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Scientific result | Positron Emission Tomography | Medical imaging | Alzheimer's disease

PET imaging of tau and amyloid deposits improves the diagnosis of progressive amnesia


​Researchers from BioMaps (SHFJ) and the Service de Neurologie de la Mémoire et du Langage (GHU-Paris Psychiatrie&Neurosciences, Hôpital Ste-Anne) show, through amyloid and tau molecular imaging in patients followed for 2 years, that the diagnosis of progressive amnesia in the elderly is not necessarily Alzheimer's disease (AD) and may be caused by other mechanisms clearly distinguishable from it. 

Published on 4 November 2021

Alzheimer's disease (AD) is characterized by the abnormal accumulation in the brain of the proteins tau and amyloid, the latter constituting amyloid plaques. In its typical form, the disease is revealed by memory disorders. However, the amnestic troubles are not always related to AD and some patients may be misdiagnosed as having AD.

To improve diagnostic accuracy, researchers studied patients who consulted for a memory disorder suggestive of AD : the amnestic syndrome of the hippocampal type (ASHT). Thirty-six patients with progressive ASHT and 30 controls underwent i) a complete neuropsychological evaluation by neurologists of the Service de Neurologie de la Mémoire et du Langage of the Hôpital Sainte-Anne, ii) MRI neuroimaging (ICM, Paris) to measure brain atrophy and iii) a PET neuroimaging assessment performed at the SHFJ (Orsay) using [11C]-PiB (tracer of β-amyloid deposits) and [18F]-Flortaucipir (tracer of tau pathology) to quantify the importance of the accumulation of abnormal proteins, as well as their distribution in the brain. Patients were then followed for 2 years, with a second 3-T MRI and tau PET at the last visit.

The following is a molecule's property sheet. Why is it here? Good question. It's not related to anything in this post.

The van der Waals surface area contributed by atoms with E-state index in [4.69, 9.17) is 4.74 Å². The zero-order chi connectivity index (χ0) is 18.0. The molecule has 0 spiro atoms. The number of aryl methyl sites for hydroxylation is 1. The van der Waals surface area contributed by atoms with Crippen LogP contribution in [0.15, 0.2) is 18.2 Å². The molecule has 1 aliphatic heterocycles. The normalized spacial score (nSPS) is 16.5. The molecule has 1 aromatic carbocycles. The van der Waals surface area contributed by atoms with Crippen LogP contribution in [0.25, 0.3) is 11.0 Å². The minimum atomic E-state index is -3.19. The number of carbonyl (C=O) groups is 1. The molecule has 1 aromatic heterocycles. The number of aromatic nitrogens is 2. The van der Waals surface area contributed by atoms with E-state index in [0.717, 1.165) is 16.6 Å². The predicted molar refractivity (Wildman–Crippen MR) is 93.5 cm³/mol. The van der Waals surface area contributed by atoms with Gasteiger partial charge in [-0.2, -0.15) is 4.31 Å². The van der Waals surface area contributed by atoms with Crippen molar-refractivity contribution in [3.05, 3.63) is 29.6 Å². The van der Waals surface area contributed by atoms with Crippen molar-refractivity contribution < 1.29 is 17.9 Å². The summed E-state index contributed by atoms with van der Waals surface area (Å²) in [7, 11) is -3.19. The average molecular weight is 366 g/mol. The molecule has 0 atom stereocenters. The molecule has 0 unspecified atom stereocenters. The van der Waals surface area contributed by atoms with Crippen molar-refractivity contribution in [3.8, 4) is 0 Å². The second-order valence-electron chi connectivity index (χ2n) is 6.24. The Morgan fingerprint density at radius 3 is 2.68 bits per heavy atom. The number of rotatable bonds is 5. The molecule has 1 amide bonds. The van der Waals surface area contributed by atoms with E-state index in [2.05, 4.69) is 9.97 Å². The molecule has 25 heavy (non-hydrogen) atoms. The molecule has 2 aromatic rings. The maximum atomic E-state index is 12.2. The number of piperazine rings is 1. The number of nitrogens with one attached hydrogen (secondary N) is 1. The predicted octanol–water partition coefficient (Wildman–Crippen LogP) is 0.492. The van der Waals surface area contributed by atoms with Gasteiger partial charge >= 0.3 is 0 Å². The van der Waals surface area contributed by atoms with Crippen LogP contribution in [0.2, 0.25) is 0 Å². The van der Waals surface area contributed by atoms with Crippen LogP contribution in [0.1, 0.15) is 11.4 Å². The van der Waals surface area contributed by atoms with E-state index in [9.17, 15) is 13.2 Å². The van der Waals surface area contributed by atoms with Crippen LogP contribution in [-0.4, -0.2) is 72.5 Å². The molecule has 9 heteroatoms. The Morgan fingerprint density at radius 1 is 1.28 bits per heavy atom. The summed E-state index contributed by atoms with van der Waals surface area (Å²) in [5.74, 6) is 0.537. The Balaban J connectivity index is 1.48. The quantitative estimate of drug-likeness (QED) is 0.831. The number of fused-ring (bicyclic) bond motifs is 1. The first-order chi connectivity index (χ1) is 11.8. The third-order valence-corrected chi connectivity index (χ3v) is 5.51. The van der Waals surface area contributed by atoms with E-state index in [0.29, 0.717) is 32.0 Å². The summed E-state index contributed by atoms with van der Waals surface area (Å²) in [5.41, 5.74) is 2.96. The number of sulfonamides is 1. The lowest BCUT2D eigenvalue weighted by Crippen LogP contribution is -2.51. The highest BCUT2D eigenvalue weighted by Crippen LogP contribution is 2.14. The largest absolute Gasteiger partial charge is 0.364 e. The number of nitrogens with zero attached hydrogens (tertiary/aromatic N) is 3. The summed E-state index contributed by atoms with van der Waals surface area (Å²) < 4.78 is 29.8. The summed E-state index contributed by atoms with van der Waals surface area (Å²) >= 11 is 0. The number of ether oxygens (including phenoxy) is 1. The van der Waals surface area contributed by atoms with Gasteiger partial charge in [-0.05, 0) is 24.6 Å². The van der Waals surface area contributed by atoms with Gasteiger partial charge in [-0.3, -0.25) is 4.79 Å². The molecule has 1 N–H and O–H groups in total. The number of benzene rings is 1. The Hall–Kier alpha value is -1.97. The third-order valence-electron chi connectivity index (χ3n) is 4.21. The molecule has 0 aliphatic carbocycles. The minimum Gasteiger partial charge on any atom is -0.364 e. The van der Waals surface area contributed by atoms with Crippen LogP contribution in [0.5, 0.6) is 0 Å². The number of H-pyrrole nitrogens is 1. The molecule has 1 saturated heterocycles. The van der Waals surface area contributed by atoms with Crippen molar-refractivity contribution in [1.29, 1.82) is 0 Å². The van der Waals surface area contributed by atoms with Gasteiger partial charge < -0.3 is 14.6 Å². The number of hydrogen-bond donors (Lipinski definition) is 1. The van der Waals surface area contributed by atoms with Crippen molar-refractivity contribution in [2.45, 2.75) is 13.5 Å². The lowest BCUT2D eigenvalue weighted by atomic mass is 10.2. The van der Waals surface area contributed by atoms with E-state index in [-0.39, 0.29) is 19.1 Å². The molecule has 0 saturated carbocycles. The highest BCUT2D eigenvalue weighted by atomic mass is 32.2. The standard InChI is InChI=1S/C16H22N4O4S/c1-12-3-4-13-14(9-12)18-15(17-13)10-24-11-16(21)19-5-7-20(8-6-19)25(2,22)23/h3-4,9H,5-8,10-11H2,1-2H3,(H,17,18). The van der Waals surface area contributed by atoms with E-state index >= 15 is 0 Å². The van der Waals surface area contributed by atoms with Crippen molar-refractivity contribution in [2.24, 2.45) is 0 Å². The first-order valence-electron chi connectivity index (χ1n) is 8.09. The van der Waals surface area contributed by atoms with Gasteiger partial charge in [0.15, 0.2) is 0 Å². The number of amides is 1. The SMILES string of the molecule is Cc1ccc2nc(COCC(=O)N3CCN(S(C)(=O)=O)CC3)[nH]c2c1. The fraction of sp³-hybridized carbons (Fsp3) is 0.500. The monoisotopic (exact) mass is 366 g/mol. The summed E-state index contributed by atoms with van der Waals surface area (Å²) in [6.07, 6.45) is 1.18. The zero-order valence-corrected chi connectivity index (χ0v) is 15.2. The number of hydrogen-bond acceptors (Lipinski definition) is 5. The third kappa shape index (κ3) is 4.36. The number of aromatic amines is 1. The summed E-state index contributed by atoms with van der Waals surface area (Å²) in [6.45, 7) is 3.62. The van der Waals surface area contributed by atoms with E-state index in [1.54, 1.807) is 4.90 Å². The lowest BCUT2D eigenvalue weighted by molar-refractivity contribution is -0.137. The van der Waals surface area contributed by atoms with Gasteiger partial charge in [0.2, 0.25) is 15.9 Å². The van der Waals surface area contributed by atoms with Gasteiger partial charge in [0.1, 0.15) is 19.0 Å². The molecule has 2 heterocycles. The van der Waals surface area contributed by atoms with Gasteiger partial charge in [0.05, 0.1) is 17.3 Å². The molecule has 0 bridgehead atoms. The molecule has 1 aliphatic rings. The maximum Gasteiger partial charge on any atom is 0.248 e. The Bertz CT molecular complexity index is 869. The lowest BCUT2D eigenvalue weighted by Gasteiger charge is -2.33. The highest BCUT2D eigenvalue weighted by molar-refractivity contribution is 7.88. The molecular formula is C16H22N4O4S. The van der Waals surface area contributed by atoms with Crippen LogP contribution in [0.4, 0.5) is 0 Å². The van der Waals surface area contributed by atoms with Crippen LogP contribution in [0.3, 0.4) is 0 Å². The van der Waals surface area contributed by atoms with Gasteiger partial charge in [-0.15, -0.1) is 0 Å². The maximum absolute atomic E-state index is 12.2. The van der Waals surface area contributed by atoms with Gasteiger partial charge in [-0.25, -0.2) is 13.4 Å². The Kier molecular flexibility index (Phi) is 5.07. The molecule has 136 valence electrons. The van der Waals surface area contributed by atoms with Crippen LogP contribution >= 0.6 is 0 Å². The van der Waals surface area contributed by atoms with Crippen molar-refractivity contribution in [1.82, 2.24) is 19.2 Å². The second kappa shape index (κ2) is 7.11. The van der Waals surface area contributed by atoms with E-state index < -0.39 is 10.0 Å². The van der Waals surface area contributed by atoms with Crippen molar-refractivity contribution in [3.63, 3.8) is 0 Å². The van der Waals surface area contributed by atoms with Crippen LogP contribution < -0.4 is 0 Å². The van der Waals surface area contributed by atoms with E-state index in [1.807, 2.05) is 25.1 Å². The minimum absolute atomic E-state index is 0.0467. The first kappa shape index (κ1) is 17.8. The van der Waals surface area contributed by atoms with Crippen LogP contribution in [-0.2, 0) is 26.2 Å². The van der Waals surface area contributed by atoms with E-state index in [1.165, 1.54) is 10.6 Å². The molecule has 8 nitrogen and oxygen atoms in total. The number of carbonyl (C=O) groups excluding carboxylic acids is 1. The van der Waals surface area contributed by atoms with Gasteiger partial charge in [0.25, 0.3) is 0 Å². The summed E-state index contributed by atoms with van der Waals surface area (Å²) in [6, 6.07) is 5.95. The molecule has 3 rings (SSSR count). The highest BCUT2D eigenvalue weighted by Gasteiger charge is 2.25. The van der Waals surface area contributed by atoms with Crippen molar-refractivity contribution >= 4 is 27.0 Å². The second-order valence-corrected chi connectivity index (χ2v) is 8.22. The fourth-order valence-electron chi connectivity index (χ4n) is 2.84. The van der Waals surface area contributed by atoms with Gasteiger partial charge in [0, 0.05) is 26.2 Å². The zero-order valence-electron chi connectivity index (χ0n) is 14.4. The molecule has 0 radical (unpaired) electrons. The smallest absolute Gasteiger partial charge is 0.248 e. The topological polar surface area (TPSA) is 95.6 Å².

The results show that, although all ASHT patients had marked atrophy of the internal temporal regions involved in memory, a fraction of them (15/36) were free of the amyloid and tau deposits characteristic of AD. Follow-up revealed distinct clinical evolutions, with a more marked deterioration of cognitive abilities during the 2 years of follow-up in AD patients, as well as a greater progression in these patients of temporal lobe atrophy and tau protein deposits measured by PET imaging. In some non-Alzheimer's amnesic patients, the use of PET tau imaging has identified a possible non-Alzheimer's tauopathy limited to mnestic regions, which, until then, had only been described in studies involving post-mortem brain examination.

PET-amyloid (top, axial slices) and PET-tau (bottom, coronal slices) images obtained in a non-Alzheimer's amnesic patient (left) and in an Alzheimer's amnesic patient (right) M.Bottlaender, J.Lagarde, M.Sarazin © CEA/GHU Paris

This study reveals the importance of a good characterization of patients who consult for a memory disorder, including the study of the physiopathological processes, to refine the diagnosis of the underlying disease and better anticipate the potential evolution of the cognitive troubles. Amyloid and tau PET imaging demonstrates here all its contribution in this approach. At the dawn of new curative treatments for AD, this step is now essential.

Contacts : Michel Bottlaender (michel.bottlaender@universite-paris-saclay.fr) ; Julien Lagarde (j.lagarde@ghu-paris.fr) ; Marie Sarazin (m.sarazin@ghu-paris.fr)

Note : In accordance with the recent biological definition of AD, its PET signature was defined as the combination of i) a positive cortical amyloid load, and ii) increased retention of the tau tracer in the entorhinal cortex and at least one of the following regions: amygdala, parahippocampal gyrus, fusiform gyrus. Patients who did not fulfill these criteria were considered to have non-AD pathology.


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